The doctor came and told me the diagnosis had been revised from GBS to C.I.D.P. and another week of IGIv was prescribed. This time with some acetaminophen and a hydrocortisone iv to try to relieve the massive migraines I had the last time. It was a week of hell stuck in a bed, needing assistance for almost everything. I forced myself to do the little things, eat ad drink, some in bed exercises and that was it. But I was progressing. By the end of the week they had me in some contraption with wheels that came up to my armpits and had pads and handles I could rest on and hold. They got me walking with that. First about twenty metres, the a bit further, and further still. By the end of the second week they told me they had a bed in a convalescent care centre and I’d be discharged.

Long story, shortened. A two month stay here with physio twice daily (and some other activities) got me pretty somewhat back to normal. I’d do extra exercises on the side (especially breathing and hands).

Now back home for a while, I can wash and shave, walk about 300 metres before I get fatigued, do some chores. Can’t drive anymore so any outings are a chore and must be planned a week in advance to get a handicapped bus for us. They do not allow groceries so that must be taxied or we depend on the kindness of friends.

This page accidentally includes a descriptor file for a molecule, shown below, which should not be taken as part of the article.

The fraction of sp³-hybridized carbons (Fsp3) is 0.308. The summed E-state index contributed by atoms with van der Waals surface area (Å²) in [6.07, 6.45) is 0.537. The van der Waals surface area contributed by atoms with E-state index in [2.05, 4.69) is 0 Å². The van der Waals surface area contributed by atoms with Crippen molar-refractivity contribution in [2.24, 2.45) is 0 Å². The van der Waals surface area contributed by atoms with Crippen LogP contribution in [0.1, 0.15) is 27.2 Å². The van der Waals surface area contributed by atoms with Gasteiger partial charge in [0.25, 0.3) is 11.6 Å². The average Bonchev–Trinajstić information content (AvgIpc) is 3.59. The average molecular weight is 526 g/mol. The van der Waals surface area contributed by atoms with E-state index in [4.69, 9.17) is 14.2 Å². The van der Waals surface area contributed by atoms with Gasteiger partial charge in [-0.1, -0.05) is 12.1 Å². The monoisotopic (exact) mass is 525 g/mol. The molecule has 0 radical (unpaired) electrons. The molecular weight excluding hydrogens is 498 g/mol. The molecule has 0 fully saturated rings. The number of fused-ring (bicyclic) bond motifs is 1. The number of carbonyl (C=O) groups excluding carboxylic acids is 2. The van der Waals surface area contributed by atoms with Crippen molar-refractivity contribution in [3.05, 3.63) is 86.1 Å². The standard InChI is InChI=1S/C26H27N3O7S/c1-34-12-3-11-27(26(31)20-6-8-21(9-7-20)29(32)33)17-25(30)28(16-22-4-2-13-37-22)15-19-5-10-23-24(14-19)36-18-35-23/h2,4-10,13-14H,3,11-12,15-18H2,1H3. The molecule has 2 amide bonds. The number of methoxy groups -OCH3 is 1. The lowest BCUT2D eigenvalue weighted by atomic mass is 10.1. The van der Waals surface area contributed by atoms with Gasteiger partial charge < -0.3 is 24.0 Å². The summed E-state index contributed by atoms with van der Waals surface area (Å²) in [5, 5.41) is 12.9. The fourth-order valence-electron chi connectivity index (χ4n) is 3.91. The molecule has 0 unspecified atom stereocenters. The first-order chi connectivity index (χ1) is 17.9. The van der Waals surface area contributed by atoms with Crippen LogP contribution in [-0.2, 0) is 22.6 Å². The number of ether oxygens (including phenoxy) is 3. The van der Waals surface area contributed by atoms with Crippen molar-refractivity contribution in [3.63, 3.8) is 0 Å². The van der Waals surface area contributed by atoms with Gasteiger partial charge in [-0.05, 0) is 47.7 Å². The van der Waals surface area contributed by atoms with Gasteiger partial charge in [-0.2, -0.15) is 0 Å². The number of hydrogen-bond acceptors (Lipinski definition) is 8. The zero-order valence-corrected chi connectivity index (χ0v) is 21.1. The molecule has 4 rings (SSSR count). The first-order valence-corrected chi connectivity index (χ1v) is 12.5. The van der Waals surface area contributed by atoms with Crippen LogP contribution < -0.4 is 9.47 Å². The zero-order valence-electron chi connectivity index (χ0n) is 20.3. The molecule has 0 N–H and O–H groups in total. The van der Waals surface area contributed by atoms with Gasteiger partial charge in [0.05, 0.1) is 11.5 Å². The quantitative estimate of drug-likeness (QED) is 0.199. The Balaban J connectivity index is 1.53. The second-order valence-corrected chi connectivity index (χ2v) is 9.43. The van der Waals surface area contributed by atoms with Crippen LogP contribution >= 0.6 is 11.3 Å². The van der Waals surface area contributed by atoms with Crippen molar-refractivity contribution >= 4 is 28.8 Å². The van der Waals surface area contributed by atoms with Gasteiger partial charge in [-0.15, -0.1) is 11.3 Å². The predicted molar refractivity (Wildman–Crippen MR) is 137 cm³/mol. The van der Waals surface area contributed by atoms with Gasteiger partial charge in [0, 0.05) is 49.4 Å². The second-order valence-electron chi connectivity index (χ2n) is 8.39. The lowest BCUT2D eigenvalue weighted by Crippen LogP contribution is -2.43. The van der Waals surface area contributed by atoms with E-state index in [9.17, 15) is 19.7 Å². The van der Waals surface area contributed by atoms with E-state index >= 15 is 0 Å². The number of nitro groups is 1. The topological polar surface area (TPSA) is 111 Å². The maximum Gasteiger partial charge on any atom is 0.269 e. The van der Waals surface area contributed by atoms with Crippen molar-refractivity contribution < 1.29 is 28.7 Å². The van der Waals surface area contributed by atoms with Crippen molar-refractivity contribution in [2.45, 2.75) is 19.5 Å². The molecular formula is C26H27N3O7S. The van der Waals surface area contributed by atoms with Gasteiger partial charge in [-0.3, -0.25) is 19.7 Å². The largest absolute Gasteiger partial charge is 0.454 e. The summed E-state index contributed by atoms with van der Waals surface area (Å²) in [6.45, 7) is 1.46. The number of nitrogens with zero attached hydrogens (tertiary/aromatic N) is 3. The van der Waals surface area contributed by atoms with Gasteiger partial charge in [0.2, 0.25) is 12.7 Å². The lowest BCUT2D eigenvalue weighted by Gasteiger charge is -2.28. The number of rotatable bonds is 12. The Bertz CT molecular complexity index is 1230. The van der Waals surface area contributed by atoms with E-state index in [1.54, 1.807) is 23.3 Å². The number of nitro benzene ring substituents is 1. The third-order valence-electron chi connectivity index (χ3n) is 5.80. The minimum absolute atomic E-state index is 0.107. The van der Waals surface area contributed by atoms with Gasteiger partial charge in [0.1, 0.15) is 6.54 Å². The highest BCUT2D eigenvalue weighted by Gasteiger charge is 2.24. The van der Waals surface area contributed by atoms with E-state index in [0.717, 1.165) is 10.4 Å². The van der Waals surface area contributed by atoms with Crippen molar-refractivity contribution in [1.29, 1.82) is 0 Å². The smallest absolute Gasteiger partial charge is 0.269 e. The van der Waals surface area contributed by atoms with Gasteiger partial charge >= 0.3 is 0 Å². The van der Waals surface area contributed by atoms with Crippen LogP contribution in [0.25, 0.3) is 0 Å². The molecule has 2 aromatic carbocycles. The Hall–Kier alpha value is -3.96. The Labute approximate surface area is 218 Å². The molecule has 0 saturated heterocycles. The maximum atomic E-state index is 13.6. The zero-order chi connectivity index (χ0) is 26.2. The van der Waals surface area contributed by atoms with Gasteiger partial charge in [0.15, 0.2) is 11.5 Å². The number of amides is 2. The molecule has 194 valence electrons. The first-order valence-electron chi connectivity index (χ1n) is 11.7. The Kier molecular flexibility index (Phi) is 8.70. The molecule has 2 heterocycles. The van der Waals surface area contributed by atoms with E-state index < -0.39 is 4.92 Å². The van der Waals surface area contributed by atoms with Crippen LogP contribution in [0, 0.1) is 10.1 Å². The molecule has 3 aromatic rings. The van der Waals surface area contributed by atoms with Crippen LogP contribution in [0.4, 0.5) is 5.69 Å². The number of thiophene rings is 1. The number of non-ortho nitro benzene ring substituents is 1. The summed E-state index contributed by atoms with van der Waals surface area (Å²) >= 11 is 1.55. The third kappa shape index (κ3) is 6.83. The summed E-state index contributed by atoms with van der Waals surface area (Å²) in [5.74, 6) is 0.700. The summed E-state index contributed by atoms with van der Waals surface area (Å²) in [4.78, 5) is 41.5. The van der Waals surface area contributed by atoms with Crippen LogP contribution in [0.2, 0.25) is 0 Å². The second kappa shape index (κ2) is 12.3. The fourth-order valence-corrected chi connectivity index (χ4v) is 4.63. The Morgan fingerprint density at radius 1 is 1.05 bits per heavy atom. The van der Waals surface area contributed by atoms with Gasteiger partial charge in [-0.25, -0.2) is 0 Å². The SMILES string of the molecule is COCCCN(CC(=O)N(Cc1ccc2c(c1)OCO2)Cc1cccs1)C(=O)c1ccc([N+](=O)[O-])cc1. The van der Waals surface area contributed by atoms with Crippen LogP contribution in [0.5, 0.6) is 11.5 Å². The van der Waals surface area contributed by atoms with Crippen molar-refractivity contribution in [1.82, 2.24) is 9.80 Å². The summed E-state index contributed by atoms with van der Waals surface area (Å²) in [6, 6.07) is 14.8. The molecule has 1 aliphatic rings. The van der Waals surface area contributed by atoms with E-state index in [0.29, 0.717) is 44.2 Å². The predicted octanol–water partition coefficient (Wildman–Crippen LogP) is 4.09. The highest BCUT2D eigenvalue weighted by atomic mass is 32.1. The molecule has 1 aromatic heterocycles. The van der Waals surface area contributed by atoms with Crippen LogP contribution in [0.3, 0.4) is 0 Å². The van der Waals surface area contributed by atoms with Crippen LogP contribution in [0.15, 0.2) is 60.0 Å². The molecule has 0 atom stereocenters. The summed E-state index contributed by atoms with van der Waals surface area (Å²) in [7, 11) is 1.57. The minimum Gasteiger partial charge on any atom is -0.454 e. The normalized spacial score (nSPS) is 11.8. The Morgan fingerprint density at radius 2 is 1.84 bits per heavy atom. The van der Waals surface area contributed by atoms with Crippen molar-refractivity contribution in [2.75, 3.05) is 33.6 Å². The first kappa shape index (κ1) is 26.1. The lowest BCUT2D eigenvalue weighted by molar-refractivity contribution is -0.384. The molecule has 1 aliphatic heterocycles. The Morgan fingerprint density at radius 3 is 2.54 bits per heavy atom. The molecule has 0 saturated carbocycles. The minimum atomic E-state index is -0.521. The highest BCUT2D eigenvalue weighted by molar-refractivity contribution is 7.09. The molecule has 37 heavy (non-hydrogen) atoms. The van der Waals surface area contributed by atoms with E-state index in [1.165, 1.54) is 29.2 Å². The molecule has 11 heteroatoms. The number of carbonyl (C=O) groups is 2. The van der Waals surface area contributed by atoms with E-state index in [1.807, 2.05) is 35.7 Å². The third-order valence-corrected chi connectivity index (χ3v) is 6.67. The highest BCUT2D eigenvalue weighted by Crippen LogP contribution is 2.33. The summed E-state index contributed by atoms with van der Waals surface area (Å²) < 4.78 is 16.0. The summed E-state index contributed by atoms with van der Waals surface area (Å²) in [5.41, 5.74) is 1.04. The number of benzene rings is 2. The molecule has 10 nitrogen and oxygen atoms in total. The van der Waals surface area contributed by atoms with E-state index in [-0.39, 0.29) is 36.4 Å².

I am told it may be up to two years to see results of the treatments (but the first word of the name of this condition is Chronic, who knows) so I’ll have to do lots of meditations… I always thought I was a patient person. I’ve realized I am not.

Well I have exercises and chores to do, books to read, writing to do, photos to edit, and programming to learn…

I am going to try to not sit about feeling sorry for myself (though I’ll admit I do sometimes). Also, unless there is something to say, I am not going to spend energy and time writing here about it. It is somewhat cathartic but there are better things to do for me to keep my mental health.

There is still a life to live.

Getting back on the saddle. (Actually, just walking again is great.) – A new life with CIDP

Chapter One:

It has been a considerable time since I posted… Couldn’t, as have spent much of the past several months in hospital and convalescent care.